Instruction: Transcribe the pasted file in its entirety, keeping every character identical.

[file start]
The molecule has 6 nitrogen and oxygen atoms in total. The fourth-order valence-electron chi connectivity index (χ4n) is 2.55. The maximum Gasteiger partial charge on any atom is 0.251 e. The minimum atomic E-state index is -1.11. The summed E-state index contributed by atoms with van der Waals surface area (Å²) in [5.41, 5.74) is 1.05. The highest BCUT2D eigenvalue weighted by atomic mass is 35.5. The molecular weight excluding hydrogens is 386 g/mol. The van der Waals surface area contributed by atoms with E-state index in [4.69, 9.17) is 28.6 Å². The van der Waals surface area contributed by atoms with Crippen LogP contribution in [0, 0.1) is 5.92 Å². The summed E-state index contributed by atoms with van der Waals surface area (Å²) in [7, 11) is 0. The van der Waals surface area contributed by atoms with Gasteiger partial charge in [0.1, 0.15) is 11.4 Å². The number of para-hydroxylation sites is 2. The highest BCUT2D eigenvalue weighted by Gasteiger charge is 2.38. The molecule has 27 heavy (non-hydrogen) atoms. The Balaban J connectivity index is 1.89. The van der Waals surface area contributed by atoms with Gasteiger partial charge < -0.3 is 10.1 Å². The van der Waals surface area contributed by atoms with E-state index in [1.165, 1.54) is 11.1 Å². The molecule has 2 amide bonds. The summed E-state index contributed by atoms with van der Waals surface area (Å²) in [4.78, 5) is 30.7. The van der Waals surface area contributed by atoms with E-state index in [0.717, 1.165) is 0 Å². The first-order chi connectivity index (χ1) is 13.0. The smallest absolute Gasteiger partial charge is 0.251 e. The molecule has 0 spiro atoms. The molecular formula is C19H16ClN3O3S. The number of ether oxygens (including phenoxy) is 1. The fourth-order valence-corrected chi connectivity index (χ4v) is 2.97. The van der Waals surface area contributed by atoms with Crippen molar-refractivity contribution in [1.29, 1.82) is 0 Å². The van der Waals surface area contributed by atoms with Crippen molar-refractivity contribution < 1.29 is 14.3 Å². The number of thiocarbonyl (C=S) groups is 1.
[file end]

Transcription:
The molecule has 6 nitrogen and oxygen atoms in total. The fourth-order valence-electron chi connectivity index (χ4n) is 2.55. The maximum Gasteiger partial charge on any atom is 0.251 e. The minimum atomic E-state index is -1.11. The summed E-state index contributed by atoms with van der Waals surface area (Å²) in [5.41, 5.74) is 1.05. The highest BCUT2D eigenvalue weighted by atomic mass is 35.5. The molecular weight excluding hydrogens is 386 g/mol. The van der Waals surface area contributed by atoms with E-state index in [4.69, 9.17) is 28.6 Å². The van der Waals surface area contributed by atoms with Crippen LogP contribution in [0, 0.1) is 5.92 Å². The summed E-state index contributed by atoms with van der Waals surface area (Å²) in [7, 11) is 0. The van der Waals surface area contributed by atoms with Gasteiger partial charge in [0.1, 0.15) is 11.4 Å². The number of para-hydroxylation sites is 2. The highest BCUT2D eigenvalue weighted by Gasteiger charge is 2.38. The molecule has 27 heavy (non-hydrogen) atoms. The Balaban J connectivity index is 1.89. The van der Waals surface area contributed by atoms with Gasteiger partial charge < -0.3 is 10.1 Å². The van der Waals surface area contributed by atoms with E-state index in [1.165, 1.54) is 11.1 Å². The molecule has 2 amide bonds. The summed E-state index contributed by atoms with van der Waals surface area (Å²) in [4.78, 5) is 30.7. The van der Waals surface area contributed by atoms with E-state index in [0.717, 1.165) is 0 Å². The first-order chi connectivity index (χ1) is 13.0. The smallest absolute Gasteiger partial charge is 0.251 e. The molecule has 0 spiro atoms. The molecular formula is C19H16ClN3O3S. The number of ether oxygens (including phenoxy) is 1. The fourth-order valence-corrected chi connectivity index (χ4v) is 2.97. The van der Waals surface area contributed by atoms with Crippen molar-refractivity contribution in [1.29, 1.82) is 0 Å². The van der Waals surface area contributed by atoms with Crippen molar-refractivity contribution < 1.29 is 14.3 Å². The number of thiocarbonyl (C=S) groups is 1.